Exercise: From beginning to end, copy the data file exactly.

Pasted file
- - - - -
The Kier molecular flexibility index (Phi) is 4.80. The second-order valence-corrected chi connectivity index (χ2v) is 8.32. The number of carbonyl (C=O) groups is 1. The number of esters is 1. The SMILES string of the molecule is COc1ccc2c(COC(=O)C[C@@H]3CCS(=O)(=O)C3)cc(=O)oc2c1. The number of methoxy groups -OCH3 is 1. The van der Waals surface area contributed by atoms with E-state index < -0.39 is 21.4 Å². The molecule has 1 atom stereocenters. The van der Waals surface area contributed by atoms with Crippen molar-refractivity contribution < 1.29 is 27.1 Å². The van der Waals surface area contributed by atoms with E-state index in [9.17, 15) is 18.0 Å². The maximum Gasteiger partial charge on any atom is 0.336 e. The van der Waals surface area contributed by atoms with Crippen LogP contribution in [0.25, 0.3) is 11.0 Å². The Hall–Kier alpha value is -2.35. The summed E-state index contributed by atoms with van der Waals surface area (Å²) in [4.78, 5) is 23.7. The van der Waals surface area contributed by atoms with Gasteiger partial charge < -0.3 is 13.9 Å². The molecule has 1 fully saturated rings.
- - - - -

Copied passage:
The Kier molecular flexibility index (Phi) is 4.80. The second-order valence-corrected chi connectivity index (χ2v) is 8.32. The number of carbonyl (C=O) groups is 1. The number of esters is 1. The SMILES string of the molecule is COc1ccc2c(COC(=O)C[C@@H]3CCS(=O)(=O)C3)cc(=O)oc2c1. The number of methoxy groups -OCH3 is 1. The van der Waals surface area contributed by atoms with E-state index < -0.39 is 21.4 Å². The molecule has 1 atom stereocenters. The van der Waals surface area contributed by atoms with Crippen molar-refractivity contribution < 1.29 is 27.1 Å². The van der Waals surface area contributed by atoms with E-state index in [9.17, 15) is 18.0 Å². The maximum Gasteiger partial charge on any atom is 0.336 e. The van der Waals surface area contributed by atoms with Crippen LogP contribution in [0.25, 0.3) is 11.0 Å². The Hall–Kier alpha value is -2.35. The summed E-state index contributed by atoms with van der Waals surface area (Å²) in [4.78, 5) is 23.7. The van der Waals surface area contributed by atoms with Gasteiger partial charge < -0.3 is 13.9 Å². The molecule has 1 fully saturated rings.